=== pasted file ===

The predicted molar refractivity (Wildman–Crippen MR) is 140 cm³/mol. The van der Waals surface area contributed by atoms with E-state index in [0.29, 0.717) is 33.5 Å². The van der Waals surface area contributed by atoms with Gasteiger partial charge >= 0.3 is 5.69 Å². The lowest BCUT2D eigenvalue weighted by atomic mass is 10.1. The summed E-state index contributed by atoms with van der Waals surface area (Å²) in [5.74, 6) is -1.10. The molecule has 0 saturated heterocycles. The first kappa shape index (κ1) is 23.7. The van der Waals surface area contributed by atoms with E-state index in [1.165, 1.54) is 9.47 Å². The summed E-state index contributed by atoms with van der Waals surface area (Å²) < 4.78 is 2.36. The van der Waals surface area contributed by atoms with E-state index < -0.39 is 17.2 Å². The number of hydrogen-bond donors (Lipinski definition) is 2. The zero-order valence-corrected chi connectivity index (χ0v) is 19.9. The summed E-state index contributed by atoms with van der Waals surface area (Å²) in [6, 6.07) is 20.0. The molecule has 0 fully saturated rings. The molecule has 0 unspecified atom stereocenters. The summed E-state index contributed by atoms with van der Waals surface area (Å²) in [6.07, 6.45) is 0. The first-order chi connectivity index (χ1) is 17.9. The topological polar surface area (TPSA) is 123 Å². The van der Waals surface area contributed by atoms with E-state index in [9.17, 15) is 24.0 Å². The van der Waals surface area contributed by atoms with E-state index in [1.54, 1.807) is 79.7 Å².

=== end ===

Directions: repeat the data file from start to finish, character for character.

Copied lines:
The predicted molar refractivity (Wildman–Crippen MR) is 140 cm³/mol. The van der Waals surface area contributed by atoms with E-state index in [0.29, 0.717) is 33.5 Å². The van der Waals surface area contributed by atoms with Gasteiger partial charge >= 0.3 is 5.69 Å². The lowest BCUT2D eigenvalue weighted by atomic mass is 10.1. The summed E-state index contributed by atoms with van der Waals surface area (Å²) in [5.74, 6) is -1.10. The molecule has 0 saturated heterocycles. The first kappa shape index (κ1) is 23.7. The van der Waals surface area contributed by atoms with E-state index in [1.165, 1.54) is 9.47 Å². The summed E-state index contributed by atoms with van der Waals surface area (Å²) < 4.78 is 2.36. The van der Waals surface area contributed by atoms with E-state index < -0.39 is 17.2 Å². The number of hydrogen-bond donors (Lipinski definition) is 2. The zero-order valence-corrected chi connectivity index (χ0v) is 19.9. The summed E-state index contributed by atoms with van der Waals surface area (Å²) in [6, 6.07) is 20.0. The molecule has 0 fully saturated rings. The molecule has 0 unspecified atom stereocenters. The summed E-state index contributed by atoms with van der Waals surface area (Å²) in [6.07, 6.45) is 0. The first-order chi connectivity index (χ1) is 17.9. The topological polar surface area (TPSA) is 123 Å². The van der Waals surface area contributed by atoms with E-state index in [9.17, 15) is 24.0 Å². The van der Waals surface area contributed by atoms with E-state index in [1.54, 1.807) is 79.7 Å².